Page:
A spokesman told the AFP news agency that officials had been consulting closely with Langdon's lawyers and his employer, US-based contractor Four Horsemen International, about "appropriate representations".

"We understand that his lawyers have lodged an appeal with the Afghan Supreme Court," the spokesman said.

"The case is still subject to appeal, so we do not wish to make any further comment [as it] could jeopardise the man's interests and welfare."

Official intervention

On Wednesday Kevin Rudd, the Australian prime minister, said the government always intervened when Australians were convicted of capital crimes overseas.

"He reached across, and I am ex-military, so it was like bang-bang-bang-bang. I didn't have time to think"

Robert Langdon, Australian on death row for killing Afghan guard

"I don't think it would be wise at this stage to predict or project the effectiveness of any particular intervention by me in the case of this individual. Let's take it step by step," he told reporters.

According to The Australian newspaper, Langdon shot an Afghan colleague, named Karim, four times in the head and body last May as they travelled to a supply convoy, which had been ambushed by the Taliban.

The newspaper said Karim, the Afghan leader of the expedition, reportedly refused to continue when they reached the Wardak provincial capital Maidan Shar, 40km southwest of Kabul, because the road ahead was too dangerous, prompting an argument.

Langdon, who was leading the foreign guards, told the court he pulled his pistol in self-defence after Karim reached for his own firearm.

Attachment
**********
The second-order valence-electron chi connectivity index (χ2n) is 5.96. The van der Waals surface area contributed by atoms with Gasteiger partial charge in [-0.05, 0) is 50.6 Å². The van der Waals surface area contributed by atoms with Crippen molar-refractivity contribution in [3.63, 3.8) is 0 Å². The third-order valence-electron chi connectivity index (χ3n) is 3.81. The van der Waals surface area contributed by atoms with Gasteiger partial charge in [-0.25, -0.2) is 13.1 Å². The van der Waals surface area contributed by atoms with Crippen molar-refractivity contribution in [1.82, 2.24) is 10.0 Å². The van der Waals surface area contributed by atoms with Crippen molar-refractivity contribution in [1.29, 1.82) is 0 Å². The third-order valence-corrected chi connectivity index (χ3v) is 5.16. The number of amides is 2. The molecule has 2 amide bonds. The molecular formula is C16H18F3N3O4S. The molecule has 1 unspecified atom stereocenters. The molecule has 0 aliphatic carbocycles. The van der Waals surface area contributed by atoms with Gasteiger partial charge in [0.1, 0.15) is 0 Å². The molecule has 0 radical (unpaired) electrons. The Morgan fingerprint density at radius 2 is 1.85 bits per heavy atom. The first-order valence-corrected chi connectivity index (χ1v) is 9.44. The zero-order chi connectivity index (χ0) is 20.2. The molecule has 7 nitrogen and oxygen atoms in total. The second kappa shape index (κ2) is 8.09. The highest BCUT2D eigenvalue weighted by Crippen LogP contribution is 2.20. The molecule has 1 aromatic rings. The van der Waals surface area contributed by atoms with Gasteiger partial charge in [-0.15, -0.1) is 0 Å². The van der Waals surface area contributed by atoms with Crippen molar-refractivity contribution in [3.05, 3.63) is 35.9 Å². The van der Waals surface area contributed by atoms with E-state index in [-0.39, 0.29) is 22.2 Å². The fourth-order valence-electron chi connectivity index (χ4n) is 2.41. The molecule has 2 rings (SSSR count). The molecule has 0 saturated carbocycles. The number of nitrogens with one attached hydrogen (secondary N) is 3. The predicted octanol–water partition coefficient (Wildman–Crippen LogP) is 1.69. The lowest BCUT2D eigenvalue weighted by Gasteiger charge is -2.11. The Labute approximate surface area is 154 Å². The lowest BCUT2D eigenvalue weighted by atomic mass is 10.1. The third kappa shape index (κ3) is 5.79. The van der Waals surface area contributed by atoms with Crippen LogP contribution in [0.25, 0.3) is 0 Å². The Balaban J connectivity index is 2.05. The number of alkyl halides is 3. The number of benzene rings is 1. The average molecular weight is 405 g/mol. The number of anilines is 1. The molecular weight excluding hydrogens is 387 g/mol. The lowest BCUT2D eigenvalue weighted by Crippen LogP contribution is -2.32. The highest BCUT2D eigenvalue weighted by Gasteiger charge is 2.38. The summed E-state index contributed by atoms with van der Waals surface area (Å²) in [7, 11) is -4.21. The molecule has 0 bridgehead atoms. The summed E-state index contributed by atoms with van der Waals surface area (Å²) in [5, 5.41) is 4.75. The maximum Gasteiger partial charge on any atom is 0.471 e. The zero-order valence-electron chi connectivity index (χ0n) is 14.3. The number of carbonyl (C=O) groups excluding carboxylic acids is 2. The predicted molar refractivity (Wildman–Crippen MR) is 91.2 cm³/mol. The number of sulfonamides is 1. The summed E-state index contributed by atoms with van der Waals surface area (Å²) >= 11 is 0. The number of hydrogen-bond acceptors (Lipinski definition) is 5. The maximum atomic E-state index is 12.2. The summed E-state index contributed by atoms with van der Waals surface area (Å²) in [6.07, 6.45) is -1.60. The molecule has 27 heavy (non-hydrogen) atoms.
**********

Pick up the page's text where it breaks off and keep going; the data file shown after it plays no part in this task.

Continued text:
"He reached across, and I am ex-military, so it was like bang-bang-bang-bang. I didn't have time to think," he said.

Cover-up

But Langdon's self-defence claim was undermined by an admission he had thrown a grenade into the truck with Karim's body in it, and ordered others in the group to fire into the air to fake a Taliban ambush in an attempt to cover-up the incident, the paper said.

The Australian said Langdon was arrested at Kabul airport when he tried to flee to Dubai.

The newspaper also said that Langdon's relatives were trying to raise money for the dead Afghan's family to convince them to allow the Supreme Court in Kabul to spare Langdon's life in line with a local tradition that allows for "mercy payments".

Four Horsemen is a US-based private security and logistics company operating mostly in Afghanistan that employs former American and other troops.

Australia has about 1,500 troops fighting Taliban insurgents and training local security forces in Afghanistan.

US security contractors gained notoriety in Iraq after they killed 17 civilians in Baghdad during a traffic incident in 2007.

A US court last December threw out manslaughter charges against the contractors, who worked for US firm Blackwater Worldwide, but the US government has said it would appeal.

Earlier in January, two US security contractors working for Paravant LLC, a unit of Blackwater's renamed successor Xe, were arrested in Afghanistan on charges they murdered two Afghans in Kabul and wounded a third.